In The Lord of the Rings, there’s a beautiful story about Nimrodel, an elf-maid, who lived by a small river in the eastern foothills of the Misty Mountains. Later, the river would bear her name. Nimrodel had to flee her home when the gold-seeking dwarves, greedy for gain, had awakened Balrog, the demon of the ancient world. Deeply disturbed by the evil, she found comfort in the love of Amroth, and together they were to travel to the Undying Lands. 

But they were separated in their journey, and Nimrodel was lost. The “Lay of the elf-maid” Legolas sang to the grief-stricken fellowship after they had lost Gandalf in the mines of Moria is full of yearning and longing for the one lost. Paradoxically enough, Legolas urges the fellowship to step into the river Nimrodel to wash away their sorrows.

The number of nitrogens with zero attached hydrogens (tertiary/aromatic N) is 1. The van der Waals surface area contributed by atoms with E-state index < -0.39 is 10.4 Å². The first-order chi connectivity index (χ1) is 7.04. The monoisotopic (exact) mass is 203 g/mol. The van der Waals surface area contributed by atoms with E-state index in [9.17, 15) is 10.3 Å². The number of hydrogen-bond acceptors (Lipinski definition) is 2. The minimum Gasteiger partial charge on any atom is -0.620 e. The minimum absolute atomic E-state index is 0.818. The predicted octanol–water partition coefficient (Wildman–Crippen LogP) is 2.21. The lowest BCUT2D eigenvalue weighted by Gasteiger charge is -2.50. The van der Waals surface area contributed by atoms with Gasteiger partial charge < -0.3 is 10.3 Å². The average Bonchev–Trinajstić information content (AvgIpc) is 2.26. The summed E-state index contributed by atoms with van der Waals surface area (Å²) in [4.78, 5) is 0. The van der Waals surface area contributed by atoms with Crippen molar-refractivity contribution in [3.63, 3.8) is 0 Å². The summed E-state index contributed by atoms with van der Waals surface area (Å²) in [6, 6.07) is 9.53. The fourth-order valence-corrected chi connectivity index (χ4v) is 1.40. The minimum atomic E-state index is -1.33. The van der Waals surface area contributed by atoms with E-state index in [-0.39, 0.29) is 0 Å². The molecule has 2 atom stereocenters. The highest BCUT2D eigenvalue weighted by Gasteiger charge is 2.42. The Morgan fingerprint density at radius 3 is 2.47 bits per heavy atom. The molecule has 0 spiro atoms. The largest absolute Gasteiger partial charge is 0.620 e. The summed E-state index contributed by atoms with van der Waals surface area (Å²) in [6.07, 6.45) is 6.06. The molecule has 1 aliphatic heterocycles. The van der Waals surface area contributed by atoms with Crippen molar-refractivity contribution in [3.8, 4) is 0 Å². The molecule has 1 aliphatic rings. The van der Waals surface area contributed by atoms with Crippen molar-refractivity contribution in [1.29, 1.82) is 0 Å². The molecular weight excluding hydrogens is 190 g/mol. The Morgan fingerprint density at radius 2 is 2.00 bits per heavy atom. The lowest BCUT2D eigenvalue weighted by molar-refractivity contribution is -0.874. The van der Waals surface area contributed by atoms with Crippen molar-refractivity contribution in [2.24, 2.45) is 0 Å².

He says that the river has healing powers and is able to give rest to the weary. She who was distressed and lost still lingers in the enchanted waters and offers solace to those overcome with sorrow. We can only be comforted by someone who is acquainted with grief. And we can only comfort others with the same comfort we ourselves have received. 

The river was overflowing with tears of Nimrodel and that’s why it was able to dry up tears. This is a timeless motif that echoes back to the story of the One who took up our sorrows by becoming the Man of Sorrows. He was lost so we could be found. By naming the river “the healing waters,” Legolas unveiled the spirit of the river, its power, and mystery — its true Name. He saw through the appearances, and by doing so he saved them.